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The 13th World Conference on Tobacco OR Health
Building capacity for a tobacco-free world
July 12-15, 2006, Washington, DC, USA
Objective: The lack of data on the net financial returns from smoking cessation is an important barrier for health plans interested in interventions. We addressed this problem by estimating the 3–5 year return on investment (ROI) to health system efforts to reduce smoking.
Methods: We used a probabilistic cohort model to estimate the net financial impacts of four 5 A's-based cessation programs (including medications and telephone counseling) compared to usual care (2 A's). Using published reach, efficacy, and intervention cost data, we estimated the incremental ROI of a one-year program. We projected patterns of smoking, disease, plan eligibility, and medical expenditures and productivity losses for smokers and quitters annually over five years. We predicted changes in smoking status, smoking-related disease incidence, and plan disenrollment using multivariate regression analyses of the electronic medical records data for nearly 190,000 HMO members from 1997 to 2002. Separate estimates were calculated for heavy and light smokers, and by age and sex. We used generalized linear models to estimate mean annual medical care expenditures for each group with similar disease, smoking, and eligibility enrollment patterns. Productivity savings were estimated using published data.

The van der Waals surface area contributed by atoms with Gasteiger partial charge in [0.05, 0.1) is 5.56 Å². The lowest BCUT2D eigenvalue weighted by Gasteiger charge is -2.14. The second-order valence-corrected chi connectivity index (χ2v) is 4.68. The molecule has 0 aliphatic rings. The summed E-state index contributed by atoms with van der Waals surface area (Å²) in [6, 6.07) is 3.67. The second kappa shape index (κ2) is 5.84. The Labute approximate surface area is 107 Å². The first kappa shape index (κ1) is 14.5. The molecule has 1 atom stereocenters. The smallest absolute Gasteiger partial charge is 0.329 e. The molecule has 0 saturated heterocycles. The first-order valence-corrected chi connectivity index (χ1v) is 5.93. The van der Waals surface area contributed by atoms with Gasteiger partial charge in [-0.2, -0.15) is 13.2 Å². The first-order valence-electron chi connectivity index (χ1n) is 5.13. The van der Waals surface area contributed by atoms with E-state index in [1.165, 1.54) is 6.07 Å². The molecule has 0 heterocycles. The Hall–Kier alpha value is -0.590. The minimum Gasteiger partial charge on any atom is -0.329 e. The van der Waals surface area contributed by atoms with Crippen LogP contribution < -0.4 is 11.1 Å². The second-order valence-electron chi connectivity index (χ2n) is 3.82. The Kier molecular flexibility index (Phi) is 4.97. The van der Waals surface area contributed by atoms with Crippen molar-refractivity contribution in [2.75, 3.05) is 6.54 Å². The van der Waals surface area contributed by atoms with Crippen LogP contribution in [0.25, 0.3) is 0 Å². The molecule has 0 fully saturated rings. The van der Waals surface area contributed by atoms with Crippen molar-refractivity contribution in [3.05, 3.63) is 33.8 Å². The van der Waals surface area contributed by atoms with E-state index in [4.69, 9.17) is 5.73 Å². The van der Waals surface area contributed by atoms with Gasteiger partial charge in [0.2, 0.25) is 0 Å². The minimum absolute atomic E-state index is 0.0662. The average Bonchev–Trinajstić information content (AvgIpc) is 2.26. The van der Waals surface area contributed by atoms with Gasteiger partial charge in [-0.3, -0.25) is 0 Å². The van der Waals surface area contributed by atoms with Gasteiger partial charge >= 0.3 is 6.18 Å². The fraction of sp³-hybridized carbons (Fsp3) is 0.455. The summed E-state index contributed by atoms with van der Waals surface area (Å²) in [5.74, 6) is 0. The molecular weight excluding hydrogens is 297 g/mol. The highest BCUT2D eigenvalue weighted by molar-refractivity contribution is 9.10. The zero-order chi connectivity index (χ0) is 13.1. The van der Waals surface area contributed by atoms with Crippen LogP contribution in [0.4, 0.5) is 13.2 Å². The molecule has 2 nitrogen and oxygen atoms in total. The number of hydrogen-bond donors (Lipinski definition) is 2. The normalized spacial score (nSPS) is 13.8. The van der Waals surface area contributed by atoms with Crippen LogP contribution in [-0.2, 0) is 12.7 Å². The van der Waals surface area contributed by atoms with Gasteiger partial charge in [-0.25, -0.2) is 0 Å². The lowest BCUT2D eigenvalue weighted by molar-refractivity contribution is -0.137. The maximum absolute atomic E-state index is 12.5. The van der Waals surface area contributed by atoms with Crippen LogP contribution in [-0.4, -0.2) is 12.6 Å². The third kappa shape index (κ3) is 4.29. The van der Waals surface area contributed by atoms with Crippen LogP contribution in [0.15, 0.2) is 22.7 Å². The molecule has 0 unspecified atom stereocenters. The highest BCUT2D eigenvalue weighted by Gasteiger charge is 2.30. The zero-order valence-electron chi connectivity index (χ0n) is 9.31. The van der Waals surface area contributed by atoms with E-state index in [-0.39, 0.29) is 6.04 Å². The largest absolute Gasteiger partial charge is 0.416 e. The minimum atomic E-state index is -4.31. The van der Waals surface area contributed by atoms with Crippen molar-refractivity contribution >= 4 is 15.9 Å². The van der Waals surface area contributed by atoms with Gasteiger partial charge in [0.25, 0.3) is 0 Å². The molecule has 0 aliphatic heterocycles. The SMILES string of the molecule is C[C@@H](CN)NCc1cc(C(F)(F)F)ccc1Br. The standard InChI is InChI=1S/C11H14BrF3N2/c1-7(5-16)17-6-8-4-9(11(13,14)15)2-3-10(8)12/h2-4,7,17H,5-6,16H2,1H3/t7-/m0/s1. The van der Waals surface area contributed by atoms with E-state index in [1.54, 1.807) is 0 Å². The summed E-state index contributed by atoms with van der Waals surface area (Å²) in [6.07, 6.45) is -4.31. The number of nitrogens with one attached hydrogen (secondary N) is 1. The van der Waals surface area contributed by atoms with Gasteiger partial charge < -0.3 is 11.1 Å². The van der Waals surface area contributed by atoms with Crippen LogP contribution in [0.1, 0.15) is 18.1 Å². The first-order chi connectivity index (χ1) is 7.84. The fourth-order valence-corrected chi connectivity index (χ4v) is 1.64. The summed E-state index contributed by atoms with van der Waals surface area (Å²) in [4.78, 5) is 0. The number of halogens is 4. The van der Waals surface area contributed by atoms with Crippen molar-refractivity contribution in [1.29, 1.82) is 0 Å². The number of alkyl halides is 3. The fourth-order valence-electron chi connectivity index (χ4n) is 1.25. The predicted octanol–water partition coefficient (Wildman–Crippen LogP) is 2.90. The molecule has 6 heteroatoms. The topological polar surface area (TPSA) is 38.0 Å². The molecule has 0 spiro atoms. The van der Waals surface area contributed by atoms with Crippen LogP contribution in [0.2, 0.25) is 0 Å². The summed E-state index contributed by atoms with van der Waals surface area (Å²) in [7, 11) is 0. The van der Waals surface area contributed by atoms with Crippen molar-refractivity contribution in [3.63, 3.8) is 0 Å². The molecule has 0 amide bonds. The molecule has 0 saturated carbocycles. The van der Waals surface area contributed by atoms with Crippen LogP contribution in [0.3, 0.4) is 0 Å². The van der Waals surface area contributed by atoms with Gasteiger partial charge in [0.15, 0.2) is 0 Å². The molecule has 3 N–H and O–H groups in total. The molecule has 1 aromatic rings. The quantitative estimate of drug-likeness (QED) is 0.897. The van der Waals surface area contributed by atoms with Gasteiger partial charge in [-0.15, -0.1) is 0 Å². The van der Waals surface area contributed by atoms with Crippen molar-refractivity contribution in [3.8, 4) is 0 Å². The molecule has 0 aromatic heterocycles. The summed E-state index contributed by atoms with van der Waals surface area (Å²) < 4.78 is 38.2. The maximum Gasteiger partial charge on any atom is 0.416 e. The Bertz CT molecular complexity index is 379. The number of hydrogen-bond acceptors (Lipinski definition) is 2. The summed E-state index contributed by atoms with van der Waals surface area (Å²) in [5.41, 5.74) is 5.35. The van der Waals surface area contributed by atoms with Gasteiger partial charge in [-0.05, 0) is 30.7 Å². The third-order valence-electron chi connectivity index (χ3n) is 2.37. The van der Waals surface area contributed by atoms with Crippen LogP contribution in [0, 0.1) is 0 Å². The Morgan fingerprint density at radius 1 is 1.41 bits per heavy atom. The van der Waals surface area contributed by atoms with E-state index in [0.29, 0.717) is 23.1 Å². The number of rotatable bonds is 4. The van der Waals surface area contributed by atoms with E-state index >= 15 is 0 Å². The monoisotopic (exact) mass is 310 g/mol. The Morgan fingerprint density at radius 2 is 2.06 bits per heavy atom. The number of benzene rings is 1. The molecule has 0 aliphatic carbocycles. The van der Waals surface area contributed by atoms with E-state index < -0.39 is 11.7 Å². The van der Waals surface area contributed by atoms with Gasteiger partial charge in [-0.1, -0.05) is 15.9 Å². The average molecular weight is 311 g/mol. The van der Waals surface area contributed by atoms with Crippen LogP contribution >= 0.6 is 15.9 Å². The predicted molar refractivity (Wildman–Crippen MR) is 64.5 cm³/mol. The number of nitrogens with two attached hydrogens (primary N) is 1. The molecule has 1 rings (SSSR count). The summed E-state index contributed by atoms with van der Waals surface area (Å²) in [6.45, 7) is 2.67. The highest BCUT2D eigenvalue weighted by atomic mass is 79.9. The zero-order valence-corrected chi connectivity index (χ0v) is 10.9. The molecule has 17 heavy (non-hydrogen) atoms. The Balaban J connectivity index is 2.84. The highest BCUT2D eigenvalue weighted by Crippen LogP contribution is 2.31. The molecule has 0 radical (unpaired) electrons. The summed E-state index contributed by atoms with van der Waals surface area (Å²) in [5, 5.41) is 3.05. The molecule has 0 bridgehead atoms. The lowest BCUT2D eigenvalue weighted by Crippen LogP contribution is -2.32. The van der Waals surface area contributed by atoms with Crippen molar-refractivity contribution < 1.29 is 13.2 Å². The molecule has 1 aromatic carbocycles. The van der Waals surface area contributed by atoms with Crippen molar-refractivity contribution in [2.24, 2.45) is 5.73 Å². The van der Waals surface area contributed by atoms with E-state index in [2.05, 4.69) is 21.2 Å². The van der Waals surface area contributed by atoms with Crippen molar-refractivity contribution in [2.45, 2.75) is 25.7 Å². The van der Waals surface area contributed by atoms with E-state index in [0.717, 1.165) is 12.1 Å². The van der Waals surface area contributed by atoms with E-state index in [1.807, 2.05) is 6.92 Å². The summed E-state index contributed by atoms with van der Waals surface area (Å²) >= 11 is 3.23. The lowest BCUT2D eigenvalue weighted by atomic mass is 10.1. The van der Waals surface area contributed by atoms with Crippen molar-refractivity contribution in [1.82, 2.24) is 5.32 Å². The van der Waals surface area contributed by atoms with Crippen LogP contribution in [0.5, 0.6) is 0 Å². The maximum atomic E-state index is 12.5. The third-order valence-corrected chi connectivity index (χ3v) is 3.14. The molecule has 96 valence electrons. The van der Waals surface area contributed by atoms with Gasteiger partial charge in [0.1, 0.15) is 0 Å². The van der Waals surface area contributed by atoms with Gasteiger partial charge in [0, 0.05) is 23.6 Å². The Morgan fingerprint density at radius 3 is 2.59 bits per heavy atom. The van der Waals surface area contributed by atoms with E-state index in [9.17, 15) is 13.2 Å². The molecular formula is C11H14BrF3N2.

Results: Health plan investments of $.18–$.79 per member per month (PMPM) were found to generate an incremental net ROI of $1.34–$2.05 PMPM after five years compared to usual care. Employers saved $.19–$.35 PMPM at five years. Sensitivity analyses did not change these conclusions. These results are the first evidence that smoking cessation can reduce medical costs within five years.